FIC: Clementia

The real reason why Damian was featured so heavily in Batgirl #24. 1500~ words, gen.


He was one of the last to know, which made him angry. It wasn’t the kind of anger that saw sense, the kind of anger that could be reasoned with—-it was childish anger, half born of fear. It tangled up in his guts and made his insides compact into a hateful vice.

He was angry enough to cry, if he cried. But Damian did not cry. He did not cry for himself, he did not cry for his mother and father, and he certainly didn’t cry for Batgirl.

But if he did, he might have.

He’d had to demand that Grayson tell him why he was on and off the phone, who she was, what was going on, what they had missed. And Grayson had told him about the raid on Blackgate that they hadn’t been able to bust, about the Cluemaster, about Ater Clemtia, about what it did to a human’s brain when inhaled.

About how much Black Mercy Batgirl had breathed in.

About how long she’d been in a coma.

Grayson had measured out her chances, and Damian had heard more than enough. He’d told Grayson that he wasn’t tired yet, and that he was going to patrol.

And that’d been a lie, of course, through and through. Batman and Robin hadn’t been able to come to Batgirl’s aid because they’d been tied up with a hostage situation of their own—-and she had called them, she had requested backup—-and the rigors of that made Damian’s muscles seize and shake. Normally, the end of a hard mission was toasted with hot showers and sleep, so his body was overtired. That childish fear-anger made him stay awake, casing the hospital.

Once he found the room that Batgirl was in, he chose a vantage point and planted himself there. Visitors came and went through the late afternoon and night. Parents with children waited in the nearby lobby, pacing the length of the window-lined hallway. He recognized one of the children as Nell—-Damian did not forget faces or names. He couldn’t.

Nell was wearing a purple shirt with the bat symbol on it. He read her lips as she talked excitedly with her mother, listening to her mute, impassioned speeches on Gotham and hope and Batgirl and always being there. It made his chest hurt in a weird way, so he was glad when visiting hours ended and only a mousy-haired nurse remained in Batgirl’s room.

The night wore on. Still, Damian watched.

At a quarter after three, his mask beeped, a green flash at his peripheral heralding a line from the cave. He ignored it. It continued to beep, maddening, until he finally accepted it and snarled, "What?"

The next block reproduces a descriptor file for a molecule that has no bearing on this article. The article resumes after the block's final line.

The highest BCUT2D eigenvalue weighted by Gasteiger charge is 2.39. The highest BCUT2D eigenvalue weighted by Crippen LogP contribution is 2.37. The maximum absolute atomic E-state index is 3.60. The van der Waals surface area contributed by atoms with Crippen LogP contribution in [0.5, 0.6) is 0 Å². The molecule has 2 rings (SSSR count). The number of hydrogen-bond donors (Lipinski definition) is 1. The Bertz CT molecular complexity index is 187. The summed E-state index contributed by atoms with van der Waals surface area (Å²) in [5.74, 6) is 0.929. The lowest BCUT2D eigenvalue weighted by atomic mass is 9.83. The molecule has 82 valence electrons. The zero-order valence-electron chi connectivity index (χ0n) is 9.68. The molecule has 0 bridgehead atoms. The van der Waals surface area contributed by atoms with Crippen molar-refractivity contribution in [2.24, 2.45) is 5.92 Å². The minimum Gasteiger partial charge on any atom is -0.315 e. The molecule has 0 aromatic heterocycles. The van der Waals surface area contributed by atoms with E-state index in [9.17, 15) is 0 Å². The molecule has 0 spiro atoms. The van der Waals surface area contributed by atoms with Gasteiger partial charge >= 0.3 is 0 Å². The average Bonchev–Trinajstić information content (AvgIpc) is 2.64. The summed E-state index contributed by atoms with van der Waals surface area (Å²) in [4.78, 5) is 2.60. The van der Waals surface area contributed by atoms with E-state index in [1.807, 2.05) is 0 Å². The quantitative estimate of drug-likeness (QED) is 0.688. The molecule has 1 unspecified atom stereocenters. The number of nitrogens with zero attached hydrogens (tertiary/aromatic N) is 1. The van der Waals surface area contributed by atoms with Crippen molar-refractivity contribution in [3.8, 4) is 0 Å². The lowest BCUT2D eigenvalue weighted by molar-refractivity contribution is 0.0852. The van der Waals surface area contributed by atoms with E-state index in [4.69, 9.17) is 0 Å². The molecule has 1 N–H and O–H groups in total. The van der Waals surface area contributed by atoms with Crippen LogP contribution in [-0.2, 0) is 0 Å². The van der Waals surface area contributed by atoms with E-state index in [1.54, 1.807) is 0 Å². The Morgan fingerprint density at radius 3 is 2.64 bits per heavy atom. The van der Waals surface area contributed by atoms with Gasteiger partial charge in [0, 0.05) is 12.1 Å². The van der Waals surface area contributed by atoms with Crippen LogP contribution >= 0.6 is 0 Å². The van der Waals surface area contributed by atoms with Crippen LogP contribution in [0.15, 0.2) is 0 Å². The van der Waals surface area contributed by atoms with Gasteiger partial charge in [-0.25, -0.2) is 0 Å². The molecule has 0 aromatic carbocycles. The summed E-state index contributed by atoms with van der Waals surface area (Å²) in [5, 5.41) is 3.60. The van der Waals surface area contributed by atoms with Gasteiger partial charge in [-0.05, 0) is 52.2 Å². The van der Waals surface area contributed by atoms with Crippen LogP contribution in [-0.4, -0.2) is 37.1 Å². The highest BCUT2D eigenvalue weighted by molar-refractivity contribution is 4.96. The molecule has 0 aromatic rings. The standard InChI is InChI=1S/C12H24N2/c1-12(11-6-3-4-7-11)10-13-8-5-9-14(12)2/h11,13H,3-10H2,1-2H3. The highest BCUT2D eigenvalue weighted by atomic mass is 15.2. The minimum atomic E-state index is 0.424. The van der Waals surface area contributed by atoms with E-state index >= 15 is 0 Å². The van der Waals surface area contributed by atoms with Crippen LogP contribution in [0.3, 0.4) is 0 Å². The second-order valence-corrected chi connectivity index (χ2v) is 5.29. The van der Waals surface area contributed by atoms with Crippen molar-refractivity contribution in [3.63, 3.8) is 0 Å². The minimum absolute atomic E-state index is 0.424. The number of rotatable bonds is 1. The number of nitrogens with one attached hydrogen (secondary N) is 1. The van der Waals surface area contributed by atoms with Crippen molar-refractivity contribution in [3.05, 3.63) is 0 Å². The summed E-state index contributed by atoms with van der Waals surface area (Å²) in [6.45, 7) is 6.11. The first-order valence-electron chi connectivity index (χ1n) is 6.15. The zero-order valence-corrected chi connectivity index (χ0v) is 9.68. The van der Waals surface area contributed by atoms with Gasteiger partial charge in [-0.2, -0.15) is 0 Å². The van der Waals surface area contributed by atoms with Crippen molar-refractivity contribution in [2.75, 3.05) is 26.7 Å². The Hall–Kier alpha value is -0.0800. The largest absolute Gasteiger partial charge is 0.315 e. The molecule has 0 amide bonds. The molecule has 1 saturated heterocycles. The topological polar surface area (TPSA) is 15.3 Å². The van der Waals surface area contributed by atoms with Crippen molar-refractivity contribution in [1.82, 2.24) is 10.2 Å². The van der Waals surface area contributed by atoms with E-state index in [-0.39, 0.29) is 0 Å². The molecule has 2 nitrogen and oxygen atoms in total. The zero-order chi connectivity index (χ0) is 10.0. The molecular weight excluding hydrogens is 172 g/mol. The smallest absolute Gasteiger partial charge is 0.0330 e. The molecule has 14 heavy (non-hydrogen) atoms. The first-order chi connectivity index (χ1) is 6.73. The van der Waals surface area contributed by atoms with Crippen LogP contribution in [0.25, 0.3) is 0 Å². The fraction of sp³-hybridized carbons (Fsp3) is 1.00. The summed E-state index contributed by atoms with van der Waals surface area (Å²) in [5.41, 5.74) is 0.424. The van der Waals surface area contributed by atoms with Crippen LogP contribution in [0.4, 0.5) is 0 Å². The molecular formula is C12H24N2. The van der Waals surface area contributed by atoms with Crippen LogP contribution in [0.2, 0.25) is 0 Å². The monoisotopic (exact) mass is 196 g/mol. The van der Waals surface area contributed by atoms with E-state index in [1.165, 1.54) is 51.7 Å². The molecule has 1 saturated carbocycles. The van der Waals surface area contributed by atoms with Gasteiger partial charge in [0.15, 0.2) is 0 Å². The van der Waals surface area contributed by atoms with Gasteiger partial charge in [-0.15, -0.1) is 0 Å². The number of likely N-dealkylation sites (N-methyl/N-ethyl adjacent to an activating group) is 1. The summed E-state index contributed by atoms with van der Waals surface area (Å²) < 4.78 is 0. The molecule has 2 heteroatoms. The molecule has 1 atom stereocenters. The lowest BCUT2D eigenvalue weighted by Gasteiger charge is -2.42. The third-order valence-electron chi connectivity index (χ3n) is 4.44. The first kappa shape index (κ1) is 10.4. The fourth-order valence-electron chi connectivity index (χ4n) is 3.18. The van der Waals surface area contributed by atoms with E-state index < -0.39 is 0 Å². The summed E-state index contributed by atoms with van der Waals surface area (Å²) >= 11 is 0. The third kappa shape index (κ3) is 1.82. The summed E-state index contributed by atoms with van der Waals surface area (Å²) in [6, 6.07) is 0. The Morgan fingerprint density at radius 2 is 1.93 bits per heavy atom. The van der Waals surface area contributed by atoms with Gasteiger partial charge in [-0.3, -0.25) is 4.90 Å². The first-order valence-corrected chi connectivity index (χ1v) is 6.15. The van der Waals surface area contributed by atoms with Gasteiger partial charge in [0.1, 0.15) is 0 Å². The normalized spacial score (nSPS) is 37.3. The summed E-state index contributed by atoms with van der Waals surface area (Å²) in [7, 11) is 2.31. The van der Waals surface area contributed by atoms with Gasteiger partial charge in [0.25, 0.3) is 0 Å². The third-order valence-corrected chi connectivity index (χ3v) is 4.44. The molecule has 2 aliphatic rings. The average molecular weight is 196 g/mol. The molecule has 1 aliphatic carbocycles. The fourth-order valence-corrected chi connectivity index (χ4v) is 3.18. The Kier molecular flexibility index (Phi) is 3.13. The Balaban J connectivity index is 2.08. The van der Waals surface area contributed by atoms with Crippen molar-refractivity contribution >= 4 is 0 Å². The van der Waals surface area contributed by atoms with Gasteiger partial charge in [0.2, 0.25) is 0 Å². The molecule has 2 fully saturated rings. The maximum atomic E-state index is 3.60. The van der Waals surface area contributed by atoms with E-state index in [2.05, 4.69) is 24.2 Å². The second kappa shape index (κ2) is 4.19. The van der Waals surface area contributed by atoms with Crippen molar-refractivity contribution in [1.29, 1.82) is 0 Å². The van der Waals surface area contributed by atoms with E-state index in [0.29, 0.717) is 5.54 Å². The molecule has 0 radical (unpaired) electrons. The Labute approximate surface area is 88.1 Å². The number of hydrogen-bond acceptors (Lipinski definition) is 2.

"Robin, curfew was four hours ago. Where are you?"

"Engaged in reconnaissance. I will be continuing my radio silence until such a time as I can speak freely."

"Robin," Grayson said again, this time with an edge. "Where are—-"

"Leave me alone!" Damian snapped, utterly at his end. His gloved hands bunched into fists against his thighs. "If you trust me as much as you claim to, give me my head and let me be!”

Dick’s silence made his skin crawl with guilt. It was a grit, a discomfort so acute it could have been physical.

"Understood. Batman out."

Grayson shouldn’t have been so touchy, Damian decided as he resumed his watch. It hadn’t been personal, and hurting his ‘feelings’ hadn’t been his goal.

He just didn’t want to go just yet. An irrational fear had worked under his skin, and he couldn’t shake it: he felt that if he left, something would happen. She would take a turn for the worse, she would die, and he would spend years afterward wondering if he would have been able to do something had he kept his vigil.

He knew it was stupid, but he still couldn’t make himself move.

Damian’s legs were starting to cramp and tingle from crouching in one position for too long when the nurse finally—-finally—-left the room. He’d timed eight other people make the trip from the room to get coffee, so he knew he’d have roughly four and a half minutes before she returned.

He went in through the window, already having taken stock of security cameras. Batgirl had her own room, and the nurse who had admitted her had refused to let anyone unmask her. She’d been stripped down to her undersuit. It matched her bruises.

He listened to the machines for a full minute. Watched the even, predictable pattern of her EKG readout. Wondered if the machines would stop if he didn’t keep listening, or if she would wake up if he kept watching.